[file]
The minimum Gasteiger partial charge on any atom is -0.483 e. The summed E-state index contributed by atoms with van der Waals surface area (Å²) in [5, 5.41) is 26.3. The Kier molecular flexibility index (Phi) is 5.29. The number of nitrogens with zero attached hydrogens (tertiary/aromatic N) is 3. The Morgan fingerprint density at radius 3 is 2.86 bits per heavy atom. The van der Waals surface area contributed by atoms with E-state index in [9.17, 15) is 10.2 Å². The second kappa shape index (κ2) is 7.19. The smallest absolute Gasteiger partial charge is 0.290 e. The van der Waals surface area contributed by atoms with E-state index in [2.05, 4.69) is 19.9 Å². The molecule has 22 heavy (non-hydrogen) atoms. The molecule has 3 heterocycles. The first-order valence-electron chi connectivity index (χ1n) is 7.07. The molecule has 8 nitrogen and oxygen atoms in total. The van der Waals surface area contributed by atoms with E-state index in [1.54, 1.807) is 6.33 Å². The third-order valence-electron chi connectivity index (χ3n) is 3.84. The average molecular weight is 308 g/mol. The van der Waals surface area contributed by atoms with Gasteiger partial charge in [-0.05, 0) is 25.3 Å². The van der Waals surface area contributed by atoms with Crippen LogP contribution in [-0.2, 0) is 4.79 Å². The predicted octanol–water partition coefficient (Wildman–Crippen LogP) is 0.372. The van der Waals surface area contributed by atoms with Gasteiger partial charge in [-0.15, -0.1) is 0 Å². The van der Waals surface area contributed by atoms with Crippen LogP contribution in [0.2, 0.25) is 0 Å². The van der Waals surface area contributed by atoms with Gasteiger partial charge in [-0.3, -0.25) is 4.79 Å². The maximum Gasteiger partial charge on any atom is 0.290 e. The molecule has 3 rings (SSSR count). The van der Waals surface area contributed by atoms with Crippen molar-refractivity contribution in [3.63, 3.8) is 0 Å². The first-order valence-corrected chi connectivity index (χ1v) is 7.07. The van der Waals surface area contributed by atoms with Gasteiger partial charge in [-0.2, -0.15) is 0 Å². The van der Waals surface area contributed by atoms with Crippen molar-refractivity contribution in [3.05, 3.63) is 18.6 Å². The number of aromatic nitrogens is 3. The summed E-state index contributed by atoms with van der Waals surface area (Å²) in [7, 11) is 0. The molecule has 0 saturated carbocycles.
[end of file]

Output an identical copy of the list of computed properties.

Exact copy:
The minimum Gasteiger partial charge on any atom is -0.483 e. The summed E-state index contributed by atoms with van der Waals surface area (Å²) in [5, 5.41) is 26.3. The Kier molecular flexibility index (Phi) is 5.29. The number of nitrogens with zero attached hydrogens (tertiary/aromatic N) is 3. The Morgan fingerprint density at radius 3 is 2.86 bits per heavy atom. The van der Waals surface area contributed by atoms with E-state index in [9.17, 15) is 10.2 Å². The second kappa shape index (κ2) is 7.19. The smallest absolute Gasteiger partial charge is 0.290 e. The van der Waals surface area contributed by atoms with E-state index in [2.05, 4.69) is 19.9 Å². The molecule has 22 heavy (non-hydrogen) atoms. The molecule has 3 heterocycles. The first-order valence-electron chi connectivity index (χ1n) is 7.07. The molecule has 8 nitrogen and oxygen atoms in total. The van der Waals surface area contributed by atoms with E-state index in [1.54, 1.807) is 6.33 Å². The third-order valence-electron chi connectivity index (χ3n) is 3.84. The average molecular weight is 308 g/mol. The van der Waals surface area contributed by atoms with Gasteiger partial charge in [-0.05, 0) is 25.3 Å². The van der Waals surface area contributed by atoms with Crippen LogP contribution in [-0.2, 0) is 4.79 Å². The predicted octanol–water partition coefficient (Wildman–Crippen LogP) is 0.372. The van der Waals surface area contributed by atoms with Gasteiger partial charge in [-0.15, -0.1) is 0 Å². The van der Waals surface area contributed by atoms with Crippen LogP contribution in [0.2, 0.25) is 0 Å². The van der Waals surface area contributed by atoms with Gasteiger partial charge in [-0.3, -0.25) is 4.79 Å². The maximum Gasteiger partial charge on any atom is 0.290 e. The molecule has 3 rings (SSSR count). The van der Waals surface area contributed by atoms with Crippen molar-refractivity contribution in [3.63, 3.8) is 0 Å². The first-order valence-corrected chi connectivity index (χ1v) is 7.07. The van der Waals surface area contributed by atoms with Gasteiger partial charge in [-0.2, -0.15) is 0 Å². The van der Waals surface area contributed by atoms with Crippen molar-refractivity contribution in [3.05, 3.63) is 18.6 Å². The number of aromatic nitrogens is 3. The summed E-state index contributed by atoms with van der Waals surface area (Å²) in [7, 11) is 0. The molecule has 0 saturated carbocycles.